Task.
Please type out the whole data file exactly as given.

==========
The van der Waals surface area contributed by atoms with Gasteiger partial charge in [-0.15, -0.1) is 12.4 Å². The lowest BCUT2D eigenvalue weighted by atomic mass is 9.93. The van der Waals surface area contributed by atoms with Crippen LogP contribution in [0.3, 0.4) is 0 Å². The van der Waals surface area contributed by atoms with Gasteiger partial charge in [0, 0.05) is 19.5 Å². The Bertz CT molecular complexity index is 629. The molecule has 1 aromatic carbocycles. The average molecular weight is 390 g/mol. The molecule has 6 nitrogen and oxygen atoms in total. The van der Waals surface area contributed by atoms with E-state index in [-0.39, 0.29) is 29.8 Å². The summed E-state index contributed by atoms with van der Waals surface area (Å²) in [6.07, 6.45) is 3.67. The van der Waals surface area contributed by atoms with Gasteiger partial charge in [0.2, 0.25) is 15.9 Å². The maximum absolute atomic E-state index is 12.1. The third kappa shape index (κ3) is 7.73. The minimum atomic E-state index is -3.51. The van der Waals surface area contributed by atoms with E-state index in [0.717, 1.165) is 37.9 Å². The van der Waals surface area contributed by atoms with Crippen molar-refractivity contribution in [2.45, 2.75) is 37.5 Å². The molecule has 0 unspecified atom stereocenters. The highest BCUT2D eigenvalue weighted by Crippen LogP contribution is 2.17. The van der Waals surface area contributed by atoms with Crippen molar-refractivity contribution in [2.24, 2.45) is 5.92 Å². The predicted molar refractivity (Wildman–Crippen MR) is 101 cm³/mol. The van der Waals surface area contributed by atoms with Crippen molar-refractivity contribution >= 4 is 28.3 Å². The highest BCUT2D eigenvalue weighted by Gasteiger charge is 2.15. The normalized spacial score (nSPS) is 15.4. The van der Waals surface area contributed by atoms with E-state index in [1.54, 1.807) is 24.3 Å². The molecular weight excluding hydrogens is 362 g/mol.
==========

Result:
The van der Waals surface area contributed by atoms with Gasteiger partial charge in [-0.15, -0.1) is 12.4 Å². The lowest BCUT2D eigenvalue weighted by atomic mass is 9.93. The van der Waals surface area contributed by atoms with Crippen LogP contribution in [0.3, 0.4) is 0 Å². The van der Waals surface area contributed by atoms with Gasteiger partial charge in [0, 0.05) is 19.5 Å². The Bertz CT molecular complexity index is 629. The molecule has 1 aromatic carbocycles. The average molecular weight is 390 g/mol. The molecule has 6 nitrogen and oxygen atoms in total. The van der Waals surface area contributed by atoms with E-state index in [-0.39, 0.29) is 29.8 Å². The summed E-state index contributed by atoms with van der Waals surface area (Å²) in [6.07, 6.45) is 3.67. The van der Waals surface area contributed by atoms with Gasteiger partial charge in [0.2, 0.25) is 15.9 Å². The maximum absolute atomic E-state index is 12.1. The third kappa shape index (κ3) is 7.73. The minimum atomic E-state index is -3.51. The van der Waals surface area contributed by atoms with E-state index in [0.717, 1.165) is 37.9 Å². The van der Waals surface area contributed by atoms with Crippen molar-refractivity contribution in [2.45, 2.75) is 37.5 Å². The molecule has 0 unspecified atom stereocenters. The highest BCUT2D eigenvalue weighted by Crippen LogP contribution is 2.17. The van der Waals surface area contributed by atoms with Crippen molar-refractivity contribution in [2.24, 2.45) is 5.92 Å². The predicted molar refractivity (Wildman–Crippen MR) is 101 cm³/mol. The van der Waals surface area contributed by atoms with Crippen molar-refractivity contribution >= 4 is 28.3 Å². The highest BCUT2D eigenvalue weighted by Gasteiger charge is 2.15. The normalized spacial score (nSPS) is 15.4. The van der Waals surface area contributed by atoms with E-state index in [1.54, 1.807) is 24.3 Å². The molecular weight excluding hydrogens is 362 g/mol.